How to Destroy Your Reputation in 7 Easy Steps

by Charles T. Wilson on July 12, 2010

There has been lots of talk about ‘Reputational Risk’ recently, and many role models to show how to handle – or not – a business crisis.  Arrogance, greed, secrecy and easy shortcuts seem to characterize financial institutions and coal mines, Toyota, and now BP.  We are witnessing some terrific learning moments for risk management.

Business reputations are almost always an organization’s most important asset.  A simple definition might be:  “trustworthy and high-quality people, products and services.”  We all know reputations are carefully built everyday; since they can be lost with one false step, it makes sense to review what NOT to do!

The Road to Ruin ~

  1. Ignore very low probability or remote problems – like earthquakes, lawsuits and oil well blow-outs – because there’s nothing you can really do about them anyway.
  2. Don’t annoy your customers, suppliers or employees with risk-related questions, best practices or concerns – that might take their focus off growth.
  3. Don’t worry about devastating risks – they probably won’t happen to you; you might just download a generic crisis plan, like others have done, and put it on the shelf.
  4. Contingency or disaster-recovery plans can be time consuming, and they’ll be vague anyway – you can probably wing it if something goes wrong.
  5. Don’t bother to train employees or improve their crisis management or decision-making skills – they’ll do fine with your leadership.  And what if they quit?  You’ll have wasted all the training time and money.
  6. Let your cost-center managers – responsible for maximizing profit – take care of risk assessments and any needed plans.  They probably know best, and what’s a minor conflict of interest in the long run?
  7. Cross your fingers and believe your insurance protects intangible assets like your reputation; that you can ‘buy’ your way out of any problems that may arise.

Avoid the heartache ~

Seriously, I recommend you take some simple steps and repeat this recipe regularly to preserve all you’ve built:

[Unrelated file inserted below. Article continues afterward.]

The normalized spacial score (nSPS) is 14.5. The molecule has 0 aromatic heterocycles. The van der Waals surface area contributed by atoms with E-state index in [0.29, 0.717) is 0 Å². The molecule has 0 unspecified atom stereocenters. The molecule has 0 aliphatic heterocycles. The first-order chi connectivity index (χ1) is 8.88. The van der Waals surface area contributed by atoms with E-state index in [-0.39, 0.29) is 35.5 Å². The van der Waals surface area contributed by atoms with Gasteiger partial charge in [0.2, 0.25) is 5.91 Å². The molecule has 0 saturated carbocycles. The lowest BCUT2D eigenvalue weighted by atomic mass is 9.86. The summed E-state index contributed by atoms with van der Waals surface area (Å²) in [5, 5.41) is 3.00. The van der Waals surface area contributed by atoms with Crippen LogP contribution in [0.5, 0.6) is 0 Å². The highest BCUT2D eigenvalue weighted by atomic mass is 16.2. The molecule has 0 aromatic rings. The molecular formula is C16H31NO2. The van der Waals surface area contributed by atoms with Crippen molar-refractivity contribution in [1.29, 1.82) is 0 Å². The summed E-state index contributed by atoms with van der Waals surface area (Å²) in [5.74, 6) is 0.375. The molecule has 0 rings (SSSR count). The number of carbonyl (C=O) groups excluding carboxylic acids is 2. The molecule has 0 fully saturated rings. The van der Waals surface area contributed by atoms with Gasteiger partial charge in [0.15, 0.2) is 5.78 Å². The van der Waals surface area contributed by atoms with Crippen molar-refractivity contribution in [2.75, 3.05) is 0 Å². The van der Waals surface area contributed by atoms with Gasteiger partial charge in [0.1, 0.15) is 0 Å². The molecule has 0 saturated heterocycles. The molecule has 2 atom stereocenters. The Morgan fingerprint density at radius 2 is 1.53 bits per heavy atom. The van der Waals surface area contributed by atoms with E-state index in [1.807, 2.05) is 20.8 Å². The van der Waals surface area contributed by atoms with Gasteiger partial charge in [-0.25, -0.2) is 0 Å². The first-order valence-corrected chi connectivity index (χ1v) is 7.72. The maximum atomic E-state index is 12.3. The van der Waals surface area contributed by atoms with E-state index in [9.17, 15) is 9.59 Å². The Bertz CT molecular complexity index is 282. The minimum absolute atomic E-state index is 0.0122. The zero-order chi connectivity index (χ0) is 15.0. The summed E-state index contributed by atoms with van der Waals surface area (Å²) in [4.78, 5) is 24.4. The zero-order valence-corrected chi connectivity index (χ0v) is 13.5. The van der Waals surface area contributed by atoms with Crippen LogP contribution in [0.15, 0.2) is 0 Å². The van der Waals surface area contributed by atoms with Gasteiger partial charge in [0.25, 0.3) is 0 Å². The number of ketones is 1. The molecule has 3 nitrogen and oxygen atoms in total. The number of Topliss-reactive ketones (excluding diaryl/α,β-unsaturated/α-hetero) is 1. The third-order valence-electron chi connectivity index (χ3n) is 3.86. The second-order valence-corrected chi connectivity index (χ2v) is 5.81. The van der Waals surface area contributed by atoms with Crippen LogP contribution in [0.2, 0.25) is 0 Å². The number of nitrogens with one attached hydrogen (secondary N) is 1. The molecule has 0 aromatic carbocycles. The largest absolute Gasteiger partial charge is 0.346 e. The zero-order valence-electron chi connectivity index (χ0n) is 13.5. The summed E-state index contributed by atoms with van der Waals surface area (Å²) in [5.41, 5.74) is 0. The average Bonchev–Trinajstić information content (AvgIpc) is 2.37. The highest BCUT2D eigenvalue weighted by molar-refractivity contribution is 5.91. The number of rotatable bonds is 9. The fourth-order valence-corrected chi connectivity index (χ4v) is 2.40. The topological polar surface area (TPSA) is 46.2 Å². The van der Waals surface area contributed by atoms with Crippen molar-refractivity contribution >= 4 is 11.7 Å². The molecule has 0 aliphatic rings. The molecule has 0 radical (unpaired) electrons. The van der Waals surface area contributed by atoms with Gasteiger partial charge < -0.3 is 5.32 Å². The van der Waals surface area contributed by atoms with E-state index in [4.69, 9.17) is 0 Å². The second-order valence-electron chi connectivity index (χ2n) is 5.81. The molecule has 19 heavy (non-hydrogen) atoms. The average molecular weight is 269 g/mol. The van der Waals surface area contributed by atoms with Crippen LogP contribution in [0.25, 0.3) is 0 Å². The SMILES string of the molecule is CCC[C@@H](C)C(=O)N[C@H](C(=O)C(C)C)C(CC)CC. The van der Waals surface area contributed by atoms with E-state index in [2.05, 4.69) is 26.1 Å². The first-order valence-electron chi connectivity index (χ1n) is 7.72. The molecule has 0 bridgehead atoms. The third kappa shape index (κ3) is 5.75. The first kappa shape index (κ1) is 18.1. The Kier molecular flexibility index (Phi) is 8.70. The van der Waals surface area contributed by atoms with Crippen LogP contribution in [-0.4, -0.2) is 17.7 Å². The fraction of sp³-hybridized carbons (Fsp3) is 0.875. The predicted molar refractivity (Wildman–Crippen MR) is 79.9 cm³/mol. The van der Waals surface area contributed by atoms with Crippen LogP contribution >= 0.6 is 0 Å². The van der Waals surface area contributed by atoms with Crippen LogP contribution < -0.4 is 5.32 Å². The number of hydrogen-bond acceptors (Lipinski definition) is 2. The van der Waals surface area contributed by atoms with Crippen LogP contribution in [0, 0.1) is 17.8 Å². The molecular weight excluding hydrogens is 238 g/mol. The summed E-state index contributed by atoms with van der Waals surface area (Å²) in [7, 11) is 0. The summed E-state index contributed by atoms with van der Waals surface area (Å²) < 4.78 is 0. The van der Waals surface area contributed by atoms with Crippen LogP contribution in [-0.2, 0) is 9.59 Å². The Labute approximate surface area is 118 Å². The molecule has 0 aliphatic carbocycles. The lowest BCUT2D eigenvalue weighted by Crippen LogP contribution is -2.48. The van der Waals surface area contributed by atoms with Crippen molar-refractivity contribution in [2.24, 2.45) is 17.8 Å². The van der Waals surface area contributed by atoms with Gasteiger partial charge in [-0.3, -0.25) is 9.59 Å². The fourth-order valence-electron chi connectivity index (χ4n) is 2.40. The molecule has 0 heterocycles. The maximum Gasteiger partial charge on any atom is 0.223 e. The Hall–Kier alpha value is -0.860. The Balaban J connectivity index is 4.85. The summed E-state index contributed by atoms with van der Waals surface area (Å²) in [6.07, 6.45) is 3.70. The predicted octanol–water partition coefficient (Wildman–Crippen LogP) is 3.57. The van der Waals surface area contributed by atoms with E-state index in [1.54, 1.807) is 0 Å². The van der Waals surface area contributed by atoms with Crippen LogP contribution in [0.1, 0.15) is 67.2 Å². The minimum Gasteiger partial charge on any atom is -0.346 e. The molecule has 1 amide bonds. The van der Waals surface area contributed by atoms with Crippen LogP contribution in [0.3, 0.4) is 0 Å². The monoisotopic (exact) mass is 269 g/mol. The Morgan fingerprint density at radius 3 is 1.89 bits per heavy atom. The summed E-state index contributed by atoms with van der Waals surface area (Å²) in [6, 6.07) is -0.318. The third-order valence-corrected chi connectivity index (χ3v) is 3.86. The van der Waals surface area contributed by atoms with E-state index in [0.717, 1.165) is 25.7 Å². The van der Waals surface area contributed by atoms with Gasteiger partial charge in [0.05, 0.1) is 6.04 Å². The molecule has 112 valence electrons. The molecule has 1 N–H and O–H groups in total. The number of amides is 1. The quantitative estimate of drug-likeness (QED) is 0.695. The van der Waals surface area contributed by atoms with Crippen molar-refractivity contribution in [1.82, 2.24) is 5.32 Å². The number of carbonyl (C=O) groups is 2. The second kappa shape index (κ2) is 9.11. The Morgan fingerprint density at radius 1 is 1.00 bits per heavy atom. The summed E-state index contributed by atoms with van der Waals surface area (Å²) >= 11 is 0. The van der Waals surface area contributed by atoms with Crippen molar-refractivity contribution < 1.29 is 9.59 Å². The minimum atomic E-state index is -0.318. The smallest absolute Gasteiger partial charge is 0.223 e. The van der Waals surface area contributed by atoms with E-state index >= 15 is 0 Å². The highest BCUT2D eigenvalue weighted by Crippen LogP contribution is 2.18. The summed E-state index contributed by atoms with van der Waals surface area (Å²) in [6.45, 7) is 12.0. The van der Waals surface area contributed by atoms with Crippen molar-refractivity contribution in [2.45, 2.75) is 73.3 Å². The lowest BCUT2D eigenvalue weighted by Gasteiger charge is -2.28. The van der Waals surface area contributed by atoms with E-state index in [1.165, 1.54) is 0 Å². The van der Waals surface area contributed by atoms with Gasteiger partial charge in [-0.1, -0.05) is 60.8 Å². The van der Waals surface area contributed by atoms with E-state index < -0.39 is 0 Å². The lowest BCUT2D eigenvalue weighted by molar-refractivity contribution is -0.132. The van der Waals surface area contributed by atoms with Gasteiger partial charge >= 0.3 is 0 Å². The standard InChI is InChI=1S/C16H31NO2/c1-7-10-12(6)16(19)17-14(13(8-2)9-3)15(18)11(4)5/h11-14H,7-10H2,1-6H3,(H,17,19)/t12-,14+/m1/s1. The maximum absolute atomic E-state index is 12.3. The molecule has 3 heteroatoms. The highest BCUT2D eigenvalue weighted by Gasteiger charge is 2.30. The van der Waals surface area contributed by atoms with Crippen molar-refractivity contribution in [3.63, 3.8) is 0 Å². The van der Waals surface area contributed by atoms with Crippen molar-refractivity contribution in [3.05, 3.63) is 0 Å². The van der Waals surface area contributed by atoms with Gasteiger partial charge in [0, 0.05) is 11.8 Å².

• Raise the big, thorny issues in your business, and discuss the consequences with all employees – they need to know you care and how they should act in the best interests of the firm, your customers, and their employment.
  • Keep ears open to complaints – think carefully with an open mind, then answer them quickly and personally; don’t fight with upset customers – fix the problem and thank them for their valuable input.
  • Don’t cut corners on quality and safety – get the best advice and do your best to implement recommendations promptly.  If something ‘costs too much’ to fix, stop doing it immediately.
  • Create one or two simple, but real, contingency or mitigation plans (see Tip 28) and role-play a practice scenario at least once a year.

Add your thoughts and suggestions below, or call me for a no-obligation, high-level discussion about your issues or concerns.

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5 comments on “How to Destroy Your Reputation in 7 Easy Steps

  1. Corri F. DiBagno on said:

    Charles:

    Another excellent RiskSmart Tip. To support a prior “blogger” (Jan Richards) a complaint is an opportunity to turn an “objection” into a “sale”. If the customer is unhappy with a product/service, listen closely for their concerns, restate the concern for the customer and then proceed to handle the objection. In this regard, you have built a “bond of empathy” as well as attacking an issue. A well constructed insurance portfolio will assist you in better understanding any “risk management issue” that affects customer service.

  2. Charles T. Wilson on said:

    Thanks, Marla for adding depth to the recommendations. While complaints are usually understood to have potential value, they are not often handled with a positive attitude and a pro-active, repeatable process. Scenario planning and practice are a risk manager’s secret weapons!

  3. Excellent advice on several very important things, Charles.

    I agree with your four recommendations. I’d add that customer complaints can be a gold-mine of great feedback, if companies learn to look beyond the initial dissatisfaction customers are expressing. Complaints, and trends in them, can be a leading indicator of problems other customers are experiencing, but saying nothing about, as they take their business away from your company and to a competitor.

    Scenario planning and role-playing, as you note, can make risky circumstances seem more real, but also much less threatening as a company works out and practices effective responses.

  4. Thanks for the well organized tips Charles. Well stated.
    Best,
    Marla

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